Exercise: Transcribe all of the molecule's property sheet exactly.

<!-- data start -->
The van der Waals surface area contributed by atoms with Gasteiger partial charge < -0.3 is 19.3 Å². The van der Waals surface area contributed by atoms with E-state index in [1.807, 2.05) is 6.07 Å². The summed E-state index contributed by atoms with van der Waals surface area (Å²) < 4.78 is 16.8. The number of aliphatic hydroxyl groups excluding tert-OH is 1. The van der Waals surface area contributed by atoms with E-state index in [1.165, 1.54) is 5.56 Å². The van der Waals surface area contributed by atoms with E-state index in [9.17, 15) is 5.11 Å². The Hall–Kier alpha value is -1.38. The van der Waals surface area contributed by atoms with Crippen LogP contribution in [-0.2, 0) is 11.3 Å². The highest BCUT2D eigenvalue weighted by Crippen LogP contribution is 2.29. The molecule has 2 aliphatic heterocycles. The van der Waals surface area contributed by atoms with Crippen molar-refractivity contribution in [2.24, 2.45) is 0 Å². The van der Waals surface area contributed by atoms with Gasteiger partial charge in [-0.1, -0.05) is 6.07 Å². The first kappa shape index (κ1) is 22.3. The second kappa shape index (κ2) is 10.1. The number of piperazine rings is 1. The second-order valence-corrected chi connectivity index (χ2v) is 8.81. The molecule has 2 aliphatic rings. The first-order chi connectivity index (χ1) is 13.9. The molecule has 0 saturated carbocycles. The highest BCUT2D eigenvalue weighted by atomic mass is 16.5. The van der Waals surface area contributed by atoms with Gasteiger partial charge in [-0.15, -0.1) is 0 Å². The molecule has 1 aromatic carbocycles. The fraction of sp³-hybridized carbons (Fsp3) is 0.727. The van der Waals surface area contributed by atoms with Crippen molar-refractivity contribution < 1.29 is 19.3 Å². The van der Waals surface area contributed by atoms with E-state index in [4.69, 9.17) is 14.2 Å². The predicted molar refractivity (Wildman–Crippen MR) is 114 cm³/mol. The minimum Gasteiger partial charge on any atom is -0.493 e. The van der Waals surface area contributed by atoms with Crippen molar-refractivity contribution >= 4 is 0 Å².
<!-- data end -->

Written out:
The van der Waals surface area contributed by atoms with Gasteiger partial charge < -0.3 is 19.3 Å². The van der Waals surface area contributed by atoms with E-state index in [1.807, 2.05) is 6.07 Å². The summed E-state index contributed by atoms with van der Waals surface area (Å²) < 4.78 is 16.8. The number of aliphatic hydroxyl groups excluding tert-OH is 1. The van der Waals surface area contributed by atoms with E-state index in [1.165, 1.54) is 5.56 Å². The van der Waals surface area contributed by atoms with E-state index in [9.17, 15) is 5.11 Å². The Hall–Kier alpha value is -1.38. The van der Waals surface area contributed by atoms with Crippen LogP contribution in [-0.2, 0) is 11.3 Å². The highest BCUT2D eigenvalue weighted by Crippen LogP contribution is 2.29. The molecule has 2 aliphatic heterocycles. The van der Waals surface area contributed by atoms with Crippen molar-refractivity contribution in [2.24, 2.45) is 0 Å². The van der Waals surface area contributed by atoms with Gasteiger partial charge in [-0.1, -0.05) is 6.07 Å². The first kappa shape index (κ1) is 22.3. The second kappa shape index (κ2) is 10.1. The number of piperazine rings is 1. The second-order valence-corrected chi connectivity index (χ2v) is 8.81. The molecule has 2 aliphatic rings. The first-order chi connectivity index (χ1) is 13.9. The molecule has 0 saturated carbocycles. The highest BCUT2D eigenvalue weighted by atomic mass is 16.5. The van der Waals surface area contributed by atoms with Gasteiger partial charge in [-0.15, -0.1) is 0 Å². The molecule has 1 aromatic carbocycles. The fraction of sp³-hybridized carbons (Fsp3) is 0.727. The van der Waals surface area contributed by atoms with Crippen molar-refractivity contribution < 1.29 is 19.3 Å². The van der Waals surface area contributed by atoms with E-state index in [4.69, 9.17) is 14.2 Å². The predicted molar refractivity (Wildman–Crippen MR) is 114 cm³/mol. The minimum Gasteiger partial charge on any atom is -0.493 e. The van der Waals surface area contributed by atoms with Crippen molar-refractivity contribution >= 4 is 0 Å².